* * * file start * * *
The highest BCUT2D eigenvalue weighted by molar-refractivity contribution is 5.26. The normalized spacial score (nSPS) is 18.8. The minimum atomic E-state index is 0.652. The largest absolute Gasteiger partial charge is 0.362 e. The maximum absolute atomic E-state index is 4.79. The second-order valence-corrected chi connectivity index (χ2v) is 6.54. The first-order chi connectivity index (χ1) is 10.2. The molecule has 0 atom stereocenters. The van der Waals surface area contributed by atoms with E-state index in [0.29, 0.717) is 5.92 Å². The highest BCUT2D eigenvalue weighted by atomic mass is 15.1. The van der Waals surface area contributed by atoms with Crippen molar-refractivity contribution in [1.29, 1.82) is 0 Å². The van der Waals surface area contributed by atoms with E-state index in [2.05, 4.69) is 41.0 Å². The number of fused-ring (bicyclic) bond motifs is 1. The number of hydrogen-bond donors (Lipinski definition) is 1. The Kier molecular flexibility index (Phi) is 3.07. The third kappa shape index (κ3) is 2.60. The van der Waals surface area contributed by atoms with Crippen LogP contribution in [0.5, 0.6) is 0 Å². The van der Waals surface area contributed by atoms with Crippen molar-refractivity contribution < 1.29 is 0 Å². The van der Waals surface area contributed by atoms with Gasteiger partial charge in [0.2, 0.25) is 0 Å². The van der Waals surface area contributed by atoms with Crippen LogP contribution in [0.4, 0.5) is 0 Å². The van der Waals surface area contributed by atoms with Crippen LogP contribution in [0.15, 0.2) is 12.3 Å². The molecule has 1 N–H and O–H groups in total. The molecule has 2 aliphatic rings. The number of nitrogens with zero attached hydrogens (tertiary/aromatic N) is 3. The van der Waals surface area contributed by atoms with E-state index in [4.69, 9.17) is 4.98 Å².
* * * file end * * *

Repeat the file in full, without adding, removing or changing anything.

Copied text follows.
The highest BCUT2D eigenvalue weighted by molar-refractivity contribution is 5.26. The normalized spacial score (nSPS) is 18.8. The minimum atomic E-state index is 0.652. The largest absolute Gasteiger partial charge is 0.362 e. The maximum absolute atomic E-state index is 4.79. The second-order valence-corrected chi connectivity index (χ2v) is 6.54. The first-order chi connectivity index (χ1) is 10.2. The molecule has 0 atom stereocenters. The van der Waals surface area contributed by atoms with E-state index in [0.29, 0.717) is 5.92 Å². The highest BCUT2D eigenvalue weighted by atomic mass is 15.1. The van der Waals surface area contributed by atoms with Crippen molar-refractivity contribution in [1.29, 1.82) is 0 Å². The van der Waals surface area contributed by atoms with E-state index in [2.05, 4.69) is 41.0 Å². The number of fused-ring (bicyclic) bond motifs is 1. The number of hydrogen-bond donors (Lipinski definition) is 1. The Kier molecular flexibility index (Phi) is 3.07. The third kappa shape index (κ3) is 2.60. The van der Waals surface area contributed by atoms with Crippen LogP contribution in [0.5, 0.6) is 0 Å². The van der Waals surface area contributed by atoms with Crippen molar-refractivity contribution < 1.29 is 0 Å². The van der Waals surface area contributed by atoms with Gasteiger partial charge in [0.2, 0.25) is 0 Å². The van der Waals surface area contributed by atoms with Crippen LogP contribution in [0.4, 0.5) is 0 Å². The van der Waals surface area contributed by atoms with Crippen LogP contribution in [0.15, 0.2) is 12.3 Å². The molecule has 1 N–H and O–H groups in total. The molecule has 2 aliphatic rings. The number of nitrogens with zero attached hydrogens (tertiary/aromatic N) is 3. The van der Waals surface area contributed by atoms with E-state index in [4.69, 9.17) is 4.98 Å².